The term blepharochalasis was coined by Fuchs in1896. blepharochalasis originates from the Greek word blepharon meaning eyelid and chalasis meaning relaxing.

It is a rare disorder that typically affects upper lids. It is characterised by intermittent oedema of the lids, with frequent recurrence. It produces eyelid tissue relaxation and latter atrophy. It may be unilateral in some cases. In addition to recurrent attacks of oedema, it is associated with ‘cigarette-paper’ skin and subcutaneous telangiectasia.


It may be a form of chronic angioedema with localised vascular dilatation and extravasation of proteinaceous fluid. Orbital fat may have increased vascularity and dilated capillaries. 


Pathogenesis is uncertain, but this condition may be immunogenic in origin. There is abundance of IgA deposits around elastin fibers. Infrequently there may be familial occurrence (autosomal dominant inheritance).

Sometimes blepharochalasis is associated with systemic illnesses such as

  • Amyloidosis.
  • Dermatomyositis.
  • Leukaemia.
  • Laffer-Ascher syndrome showing oedema of lips and thyroid enlargement.
  • Melkersson-Rosenthal syndrome (triad of recurrent labial oedema, relapsing facial paralysis and fissured tongue) may present with eyelid oedema of unknown cause.


typically shows loss of elastic fibers, Lymphoedema, vasculitis and epithelial atrophy. Stretching of the aponeurotic fibers of levator palpebrae superioris muscle due to recurrent low grade inflammation produces aponeurotic ptosis (drooping) of the lids.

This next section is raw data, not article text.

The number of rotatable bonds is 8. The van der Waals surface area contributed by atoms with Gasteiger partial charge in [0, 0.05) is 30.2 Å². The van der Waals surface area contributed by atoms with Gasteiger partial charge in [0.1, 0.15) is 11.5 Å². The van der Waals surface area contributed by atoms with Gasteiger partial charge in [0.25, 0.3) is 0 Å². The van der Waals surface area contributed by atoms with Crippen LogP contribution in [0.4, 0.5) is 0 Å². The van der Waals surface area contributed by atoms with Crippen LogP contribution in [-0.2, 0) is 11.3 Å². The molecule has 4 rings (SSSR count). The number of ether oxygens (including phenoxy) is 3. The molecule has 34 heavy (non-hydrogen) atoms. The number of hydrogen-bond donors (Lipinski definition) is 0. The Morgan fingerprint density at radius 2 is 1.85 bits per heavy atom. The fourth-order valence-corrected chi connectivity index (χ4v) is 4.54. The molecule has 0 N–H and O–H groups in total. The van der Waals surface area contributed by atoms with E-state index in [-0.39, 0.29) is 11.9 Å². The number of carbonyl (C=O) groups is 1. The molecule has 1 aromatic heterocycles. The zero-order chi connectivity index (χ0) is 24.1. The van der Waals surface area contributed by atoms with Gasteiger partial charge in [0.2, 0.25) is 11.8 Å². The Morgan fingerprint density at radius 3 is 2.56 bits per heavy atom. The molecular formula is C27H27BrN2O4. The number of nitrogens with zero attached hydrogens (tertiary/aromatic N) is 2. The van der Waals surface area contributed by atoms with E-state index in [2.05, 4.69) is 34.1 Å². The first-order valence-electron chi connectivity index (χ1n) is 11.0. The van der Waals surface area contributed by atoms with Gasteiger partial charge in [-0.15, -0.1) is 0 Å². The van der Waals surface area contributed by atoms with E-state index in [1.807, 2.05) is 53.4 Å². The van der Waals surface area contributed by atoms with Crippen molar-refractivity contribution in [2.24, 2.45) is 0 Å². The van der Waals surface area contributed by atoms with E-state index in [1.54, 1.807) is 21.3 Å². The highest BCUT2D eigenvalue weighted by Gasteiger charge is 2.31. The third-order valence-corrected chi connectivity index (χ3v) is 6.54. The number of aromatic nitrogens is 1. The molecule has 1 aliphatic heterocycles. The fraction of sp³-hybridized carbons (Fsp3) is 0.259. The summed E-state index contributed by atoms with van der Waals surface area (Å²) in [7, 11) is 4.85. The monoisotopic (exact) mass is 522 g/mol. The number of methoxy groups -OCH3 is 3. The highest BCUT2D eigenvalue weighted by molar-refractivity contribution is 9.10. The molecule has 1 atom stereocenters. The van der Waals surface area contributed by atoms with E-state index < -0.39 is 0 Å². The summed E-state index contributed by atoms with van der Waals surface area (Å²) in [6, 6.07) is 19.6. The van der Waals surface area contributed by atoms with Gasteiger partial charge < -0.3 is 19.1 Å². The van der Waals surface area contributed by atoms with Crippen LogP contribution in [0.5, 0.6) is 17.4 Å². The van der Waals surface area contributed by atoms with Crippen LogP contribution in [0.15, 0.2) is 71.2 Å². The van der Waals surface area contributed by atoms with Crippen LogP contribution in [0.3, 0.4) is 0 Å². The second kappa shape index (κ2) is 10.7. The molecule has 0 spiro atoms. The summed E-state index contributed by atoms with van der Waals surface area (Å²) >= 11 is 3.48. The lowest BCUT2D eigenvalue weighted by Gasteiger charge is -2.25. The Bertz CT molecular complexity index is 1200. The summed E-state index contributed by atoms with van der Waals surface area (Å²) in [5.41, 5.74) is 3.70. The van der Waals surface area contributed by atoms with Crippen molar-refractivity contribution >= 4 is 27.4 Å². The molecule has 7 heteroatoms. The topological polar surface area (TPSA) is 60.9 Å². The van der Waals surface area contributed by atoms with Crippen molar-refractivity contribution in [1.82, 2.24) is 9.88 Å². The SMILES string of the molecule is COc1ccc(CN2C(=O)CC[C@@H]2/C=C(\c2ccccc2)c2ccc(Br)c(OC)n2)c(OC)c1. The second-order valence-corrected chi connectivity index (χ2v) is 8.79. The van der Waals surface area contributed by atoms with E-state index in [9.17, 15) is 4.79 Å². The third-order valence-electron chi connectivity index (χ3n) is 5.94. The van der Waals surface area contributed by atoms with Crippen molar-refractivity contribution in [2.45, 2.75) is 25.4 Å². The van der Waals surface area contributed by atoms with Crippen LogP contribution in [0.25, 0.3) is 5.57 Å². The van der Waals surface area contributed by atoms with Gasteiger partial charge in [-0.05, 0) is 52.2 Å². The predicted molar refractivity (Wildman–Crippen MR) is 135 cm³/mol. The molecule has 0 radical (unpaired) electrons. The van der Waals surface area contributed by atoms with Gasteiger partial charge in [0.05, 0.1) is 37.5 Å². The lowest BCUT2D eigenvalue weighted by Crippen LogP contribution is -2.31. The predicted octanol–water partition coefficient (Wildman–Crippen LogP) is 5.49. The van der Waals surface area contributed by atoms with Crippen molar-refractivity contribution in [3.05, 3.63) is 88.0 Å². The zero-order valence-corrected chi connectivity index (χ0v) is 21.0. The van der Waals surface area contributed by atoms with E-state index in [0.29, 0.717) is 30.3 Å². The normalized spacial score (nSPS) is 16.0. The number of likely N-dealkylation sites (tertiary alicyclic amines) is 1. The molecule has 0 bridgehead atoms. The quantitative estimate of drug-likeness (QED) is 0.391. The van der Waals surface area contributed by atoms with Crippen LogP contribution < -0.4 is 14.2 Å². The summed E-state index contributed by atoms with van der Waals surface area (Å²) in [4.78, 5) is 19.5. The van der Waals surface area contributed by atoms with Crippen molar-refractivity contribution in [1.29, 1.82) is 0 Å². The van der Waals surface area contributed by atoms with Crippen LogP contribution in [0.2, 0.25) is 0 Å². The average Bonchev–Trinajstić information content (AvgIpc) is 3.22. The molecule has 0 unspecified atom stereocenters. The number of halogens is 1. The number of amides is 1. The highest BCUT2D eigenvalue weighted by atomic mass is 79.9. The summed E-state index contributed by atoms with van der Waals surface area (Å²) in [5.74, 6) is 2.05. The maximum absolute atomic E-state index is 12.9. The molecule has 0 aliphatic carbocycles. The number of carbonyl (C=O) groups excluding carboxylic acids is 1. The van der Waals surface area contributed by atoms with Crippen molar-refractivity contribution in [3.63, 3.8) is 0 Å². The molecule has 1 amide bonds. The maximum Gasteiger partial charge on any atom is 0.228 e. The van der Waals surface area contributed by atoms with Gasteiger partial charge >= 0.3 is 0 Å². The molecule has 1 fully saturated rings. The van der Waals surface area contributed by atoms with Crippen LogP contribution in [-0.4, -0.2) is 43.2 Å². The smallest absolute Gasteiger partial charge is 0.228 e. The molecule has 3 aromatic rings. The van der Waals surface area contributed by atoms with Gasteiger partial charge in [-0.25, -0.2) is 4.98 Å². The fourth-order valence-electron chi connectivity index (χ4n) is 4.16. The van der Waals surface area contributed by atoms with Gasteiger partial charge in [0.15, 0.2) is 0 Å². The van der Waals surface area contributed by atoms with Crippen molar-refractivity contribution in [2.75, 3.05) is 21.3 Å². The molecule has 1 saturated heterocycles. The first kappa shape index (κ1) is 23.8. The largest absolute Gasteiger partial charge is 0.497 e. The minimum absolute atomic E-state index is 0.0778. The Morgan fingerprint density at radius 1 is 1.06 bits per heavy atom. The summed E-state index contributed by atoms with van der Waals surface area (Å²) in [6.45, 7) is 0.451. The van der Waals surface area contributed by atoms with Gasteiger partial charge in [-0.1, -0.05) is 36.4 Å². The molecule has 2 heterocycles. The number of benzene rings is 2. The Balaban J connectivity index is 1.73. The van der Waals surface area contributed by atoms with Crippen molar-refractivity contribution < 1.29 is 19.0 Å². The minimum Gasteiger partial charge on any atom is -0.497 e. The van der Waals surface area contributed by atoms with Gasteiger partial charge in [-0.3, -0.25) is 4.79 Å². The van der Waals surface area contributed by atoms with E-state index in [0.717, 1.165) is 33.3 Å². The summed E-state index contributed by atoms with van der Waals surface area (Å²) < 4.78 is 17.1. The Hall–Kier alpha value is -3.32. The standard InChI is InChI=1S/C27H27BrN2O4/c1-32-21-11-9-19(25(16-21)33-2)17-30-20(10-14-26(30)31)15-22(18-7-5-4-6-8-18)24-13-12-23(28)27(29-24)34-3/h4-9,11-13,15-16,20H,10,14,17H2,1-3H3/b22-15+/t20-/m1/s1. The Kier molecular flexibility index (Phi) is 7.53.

• Unilateral or bilateral transient painless swelling of the eyelids.
  • Unilateral or bilateral swelling of the conjunctiva.
  • Proptosis (bulging of the eyeball).
  • Prolapse of lacrimal gland.
  • Presence of pads of fat due to atrophy of the orbital septum and skin.
  • Deep superior sulcus due to fat atrophy.
  • Thin atrophic bronze coloured eyelid skin which resembles parchment (thin, flat and stiff) due to atrophy of fat.
  • Blepharoptosis (drooping of eyelid) due to thinning and atrophy of aponeurosis of levator palpebrae superioris muscle.
  • Pseudoepicanthal folds.

Eyelid changes are exacerbated by normal process of ageing


depends upon history of disease and clinical examination. There are no characteristic laboratory findings.

Patient gives history of repeated episodes of painless swelling of one or both eyelids with subsequent thinning of skin, usually affecting people between the ages of 10-20 years. Oedema is initially seen frequently in upper lids. The frequency of attacks is variable. It may be associated with a preceding period of physical or emotional stress. Occasionally, there may be history of allergy.


  • Entropion.
  • Ectropion.
  • Steatoblepharon (sagging of eyelid tissues due to proplapse of fat below the eyelid).
  • Ptosis.
  • Excessively thin skin (cigarette-paper skin).


Kali carb-  Lids stick together in morning. Swelling over upper lid, like little bags. Swelling of glabella between brows.

Sepia- black spots in the field of vision; asthenic inflammations, and in connection with uterine trouble. Aggravation of eye troubles morning and evening. Tarsal tumors. Ptosis, ciliary irritation. Venous congestion of the fundus.

Lyco -Sees only one-half of an object. Ulceration and redness of lids. Eyes half open during sleep.

Puls- Lids inflamed, agglutinated. Styes. Veins of fundus oculi greatly enlarged.

Apis mel- Lids swollen, red, śdematous, everted, inflamed; burn and sting. Conjunctiva bright red, puffy.

Ferrum -Red, inflamed, with burning sensation. Feeling as of sand under lids

 Graphites: Eyelids red and swollen